It is up to us all to ensure that Radical Contact is a safe place for everyone. Our wish it that we all take care of each other and that we are all active in creating safety. In addition, the organizers will ensure that in each session and jam there are some safety people, who pay extra attention to this issue. They will be prepared to support people and processes around safety. Turn to them anytime!

Physical safety

Physical safety on the dance floor is based on self-responsibility and sensitivity, both regarding your own abilities, regarding your dance partners, and the people around you. The faster and wilder the dance, the more communication is required to ensure that no one gets hurt.
A good base rule is to have open holds, that is, not to hold or lock each other by the hands or by other means, especially not during lifting. Anyone who takes the initiative to lift someone else has a certain responsibility to not "lose" the other. But if we fall it is best if everyone can take care of themselves.
Another important aspect that reduces the risk of injury is to wear soft trousers and shirts, and to take off watches, jewelry, belts and the like.

A communication and safety plan

We have designed a plan to promote verbal communication that contributes to the dance without disturbing it too much. The plan is also to deal with situations that are or might be physically or emotionally unsafe. Knowing that we have a plan of action can in itself prevent that the situation arises. However, we can't expect the plan to function without practicing it and reminding ourselves of it.

1. Speak up! As directly and clearly as you can. As early as you can, if possible already when you are just beginning to be a little worried about what is happening. If non-verbal communication is not enough, express it with words.
We plan to use agreed words that everyone knows the meaning of. Proposals are:
“Yes.” Signal to show you like what´s happening, things are well, let's go on.
”Wait...” Signal to slow down, take it easy, warning that something may be about to be wrong and so on.
”Stop!” Signal to stop, take back, to show that something has gone wrong and so on.

2. Accept what you are being told with respect, please say thanks. We can strive to be thankful for direct and honest communication, although it may seem difficult sometimes. Then the one who says something does not need to be unnecessarily harsh. If we succeed in reflecting together and keeping communication open, we can get past what seems impossible obstacles and get really safe with each other.
People rarely have a direct, conscious intention to make someone else feel bad, although this may be a consequence of our actions. Make an effort to not defend your mistakes. If you feel that you are being unfairly treated, reflect on your feelings before reacting. Check your thinking with someone else before you talk back. It is easier to take back an apology than an unjust accusation...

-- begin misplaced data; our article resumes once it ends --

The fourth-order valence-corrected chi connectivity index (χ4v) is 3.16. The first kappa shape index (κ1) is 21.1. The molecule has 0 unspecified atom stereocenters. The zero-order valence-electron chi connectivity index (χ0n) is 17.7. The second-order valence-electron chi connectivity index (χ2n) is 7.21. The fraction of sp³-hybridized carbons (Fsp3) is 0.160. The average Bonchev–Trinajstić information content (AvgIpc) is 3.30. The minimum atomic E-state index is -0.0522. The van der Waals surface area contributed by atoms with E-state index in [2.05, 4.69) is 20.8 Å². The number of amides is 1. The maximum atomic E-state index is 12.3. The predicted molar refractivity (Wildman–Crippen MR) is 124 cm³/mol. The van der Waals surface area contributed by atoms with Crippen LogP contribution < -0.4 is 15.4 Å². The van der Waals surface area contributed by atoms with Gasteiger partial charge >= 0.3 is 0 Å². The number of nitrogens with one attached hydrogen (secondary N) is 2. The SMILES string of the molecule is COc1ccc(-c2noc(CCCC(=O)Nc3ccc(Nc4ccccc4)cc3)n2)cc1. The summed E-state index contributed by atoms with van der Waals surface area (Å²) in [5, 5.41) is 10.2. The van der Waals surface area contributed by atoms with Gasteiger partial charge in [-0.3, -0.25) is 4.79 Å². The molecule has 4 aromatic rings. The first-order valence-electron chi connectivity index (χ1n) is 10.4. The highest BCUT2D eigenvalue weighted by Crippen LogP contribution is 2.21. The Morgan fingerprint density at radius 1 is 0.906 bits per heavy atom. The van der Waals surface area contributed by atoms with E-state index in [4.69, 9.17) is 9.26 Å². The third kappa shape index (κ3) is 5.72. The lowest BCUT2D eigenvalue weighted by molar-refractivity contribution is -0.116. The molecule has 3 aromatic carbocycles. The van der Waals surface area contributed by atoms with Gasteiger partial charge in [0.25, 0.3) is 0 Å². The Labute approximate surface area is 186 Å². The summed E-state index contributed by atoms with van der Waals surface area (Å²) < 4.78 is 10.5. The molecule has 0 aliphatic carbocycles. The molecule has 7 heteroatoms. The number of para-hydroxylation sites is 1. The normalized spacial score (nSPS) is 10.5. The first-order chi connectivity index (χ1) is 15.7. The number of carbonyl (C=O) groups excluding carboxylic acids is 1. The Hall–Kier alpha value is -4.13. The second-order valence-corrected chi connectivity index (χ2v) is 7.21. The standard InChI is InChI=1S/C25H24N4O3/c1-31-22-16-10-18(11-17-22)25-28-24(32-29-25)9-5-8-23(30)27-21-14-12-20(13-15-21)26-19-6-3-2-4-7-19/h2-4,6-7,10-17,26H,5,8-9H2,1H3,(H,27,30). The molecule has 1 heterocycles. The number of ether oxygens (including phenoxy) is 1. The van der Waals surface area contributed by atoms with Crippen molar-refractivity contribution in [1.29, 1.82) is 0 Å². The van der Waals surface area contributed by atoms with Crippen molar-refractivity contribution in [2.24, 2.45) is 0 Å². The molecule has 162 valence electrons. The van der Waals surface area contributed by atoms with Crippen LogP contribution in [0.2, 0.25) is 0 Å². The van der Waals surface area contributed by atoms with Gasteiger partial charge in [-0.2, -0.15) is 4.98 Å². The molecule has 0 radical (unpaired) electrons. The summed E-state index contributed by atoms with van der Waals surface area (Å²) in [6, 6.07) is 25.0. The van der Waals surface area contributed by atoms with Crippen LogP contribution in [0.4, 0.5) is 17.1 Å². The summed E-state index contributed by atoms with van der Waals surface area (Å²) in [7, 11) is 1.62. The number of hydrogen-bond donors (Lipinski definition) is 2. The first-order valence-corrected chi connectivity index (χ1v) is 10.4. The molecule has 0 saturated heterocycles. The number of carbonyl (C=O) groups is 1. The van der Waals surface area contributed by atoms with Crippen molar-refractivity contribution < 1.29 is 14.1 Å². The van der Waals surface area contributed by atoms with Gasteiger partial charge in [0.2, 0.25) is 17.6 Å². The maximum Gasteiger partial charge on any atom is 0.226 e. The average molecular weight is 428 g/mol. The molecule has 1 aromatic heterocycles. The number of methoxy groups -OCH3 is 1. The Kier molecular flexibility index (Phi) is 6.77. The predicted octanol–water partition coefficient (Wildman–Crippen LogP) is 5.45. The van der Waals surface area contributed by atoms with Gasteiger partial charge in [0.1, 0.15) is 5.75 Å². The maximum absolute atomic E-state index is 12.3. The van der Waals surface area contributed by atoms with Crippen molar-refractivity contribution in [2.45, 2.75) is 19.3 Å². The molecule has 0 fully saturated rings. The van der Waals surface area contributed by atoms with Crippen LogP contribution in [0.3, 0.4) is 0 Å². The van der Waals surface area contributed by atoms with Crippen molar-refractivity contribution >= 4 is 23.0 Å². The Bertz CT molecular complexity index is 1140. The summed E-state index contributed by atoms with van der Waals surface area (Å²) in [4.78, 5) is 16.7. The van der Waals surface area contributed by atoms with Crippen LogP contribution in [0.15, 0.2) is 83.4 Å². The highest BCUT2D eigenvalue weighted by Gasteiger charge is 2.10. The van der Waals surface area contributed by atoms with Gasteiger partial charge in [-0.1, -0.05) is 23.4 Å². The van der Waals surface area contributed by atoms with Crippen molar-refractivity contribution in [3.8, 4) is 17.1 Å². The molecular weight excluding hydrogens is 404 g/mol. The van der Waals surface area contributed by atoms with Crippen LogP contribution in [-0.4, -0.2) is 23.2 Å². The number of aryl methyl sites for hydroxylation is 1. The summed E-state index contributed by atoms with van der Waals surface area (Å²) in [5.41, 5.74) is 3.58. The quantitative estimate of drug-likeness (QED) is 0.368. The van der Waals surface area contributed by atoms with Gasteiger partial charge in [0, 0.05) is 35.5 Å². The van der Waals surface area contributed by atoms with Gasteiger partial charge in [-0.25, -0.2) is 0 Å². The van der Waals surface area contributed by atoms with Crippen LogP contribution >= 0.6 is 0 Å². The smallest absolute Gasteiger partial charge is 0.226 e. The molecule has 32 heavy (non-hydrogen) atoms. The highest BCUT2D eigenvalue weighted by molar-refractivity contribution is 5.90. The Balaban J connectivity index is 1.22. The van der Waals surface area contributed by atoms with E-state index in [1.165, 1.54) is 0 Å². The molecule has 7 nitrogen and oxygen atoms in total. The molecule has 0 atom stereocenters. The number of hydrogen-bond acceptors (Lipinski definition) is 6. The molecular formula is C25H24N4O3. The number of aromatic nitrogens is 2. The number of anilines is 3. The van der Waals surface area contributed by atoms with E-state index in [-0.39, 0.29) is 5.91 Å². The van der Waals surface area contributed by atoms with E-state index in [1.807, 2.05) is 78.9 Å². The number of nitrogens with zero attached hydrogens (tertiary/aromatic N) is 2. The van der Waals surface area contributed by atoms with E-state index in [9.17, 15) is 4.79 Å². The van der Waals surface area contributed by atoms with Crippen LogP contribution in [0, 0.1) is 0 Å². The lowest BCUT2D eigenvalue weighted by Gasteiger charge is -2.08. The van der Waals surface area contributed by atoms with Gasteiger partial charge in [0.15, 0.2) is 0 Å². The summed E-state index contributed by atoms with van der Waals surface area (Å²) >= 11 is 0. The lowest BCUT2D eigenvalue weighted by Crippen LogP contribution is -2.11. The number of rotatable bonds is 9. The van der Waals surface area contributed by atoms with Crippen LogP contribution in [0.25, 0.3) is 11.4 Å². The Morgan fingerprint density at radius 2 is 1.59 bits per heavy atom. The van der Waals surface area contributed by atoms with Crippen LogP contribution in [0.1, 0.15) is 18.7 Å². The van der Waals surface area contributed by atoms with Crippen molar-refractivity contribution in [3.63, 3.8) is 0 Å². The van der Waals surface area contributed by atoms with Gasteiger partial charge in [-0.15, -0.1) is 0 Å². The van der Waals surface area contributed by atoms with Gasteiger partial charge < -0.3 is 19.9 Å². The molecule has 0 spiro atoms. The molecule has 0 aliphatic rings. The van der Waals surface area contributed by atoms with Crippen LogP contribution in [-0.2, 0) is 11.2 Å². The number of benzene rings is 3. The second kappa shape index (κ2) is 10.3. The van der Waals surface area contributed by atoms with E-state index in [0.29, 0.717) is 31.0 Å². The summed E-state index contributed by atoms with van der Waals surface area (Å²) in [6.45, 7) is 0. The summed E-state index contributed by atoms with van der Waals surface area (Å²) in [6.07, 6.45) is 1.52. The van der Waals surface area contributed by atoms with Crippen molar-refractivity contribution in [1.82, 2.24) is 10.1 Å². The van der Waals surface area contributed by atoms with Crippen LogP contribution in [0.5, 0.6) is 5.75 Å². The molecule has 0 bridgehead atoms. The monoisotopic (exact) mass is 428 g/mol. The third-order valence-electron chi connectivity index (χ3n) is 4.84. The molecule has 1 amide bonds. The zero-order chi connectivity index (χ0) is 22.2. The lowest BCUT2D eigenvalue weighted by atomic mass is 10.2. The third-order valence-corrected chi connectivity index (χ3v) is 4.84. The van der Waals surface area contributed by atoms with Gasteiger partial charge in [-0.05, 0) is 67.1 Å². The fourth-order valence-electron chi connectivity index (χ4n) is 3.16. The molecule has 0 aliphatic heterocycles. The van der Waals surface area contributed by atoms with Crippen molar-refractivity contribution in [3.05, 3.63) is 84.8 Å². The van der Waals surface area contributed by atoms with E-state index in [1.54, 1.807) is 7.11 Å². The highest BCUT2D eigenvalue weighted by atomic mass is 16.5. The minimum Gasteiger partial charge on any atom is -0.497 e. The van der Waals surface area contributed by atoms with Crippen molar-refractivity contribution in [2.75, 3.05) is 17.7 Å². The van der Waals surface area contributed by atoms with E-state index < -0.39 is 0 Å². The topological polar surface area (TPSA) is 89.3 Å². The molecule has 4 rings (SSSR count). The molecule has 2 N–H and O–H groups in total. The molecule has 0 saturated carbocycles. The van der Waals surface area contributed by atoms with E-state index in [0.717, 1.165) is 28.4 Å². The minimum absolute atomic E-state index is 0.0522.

3. Get help! This applies both to those who need to speak up and those who have been spoken to about something. Grab the nearest person and ask to think together, about big or small concerns. As soon as we get someone from the outside in, it becomes easier to interrupt negative patterns. You can always turn to the facilitators for support. If you see that someone else needs support - remember that your presence or energy can make a big difference. Go against patterns of isolation and passivity.

Respect for differences

We can start by listening to each other, being open-minded and aware that we have much to learn from each other. Our goal is to create an environment where differences are not only tolerated, but respected, celebrated, supported and embraced. Let us expect that everyone has something amazing to contribute!
Radical Contact is a place where people want to question norms and expand what is possible. No spaces are free from the prejudices of society. This is an important issue to discuss. We encourage you to express different opinions, choices and strategies. This requires that we give each other space. When we do not agree with each other, let's do it in a way where we listen to each other. Let us try to go further than being superficially inclusive, with contradictions hidden beneath the surface.
When we are different, it is better to ask rather than to assume. All identities are self-defined. Do not assume you know someone's sex/gender, religion, class, ethnicity, sexual orientation, political opinion or anything else to do with their identity. Ask, listen and respect what you hear. Radical Contact is also a place to defy and expand our own ideas about identities and habits. If you feel uncomfortable or provoked because someone is different from you, dare to challenge your reaction.
We want to put a firm stop to any behavior or language that is disrespectful or maintains oppression. You are expected to take responsibility for your own prejudices, oppressive patterns and phobias. We will not tolerate any violations of others' boundaries.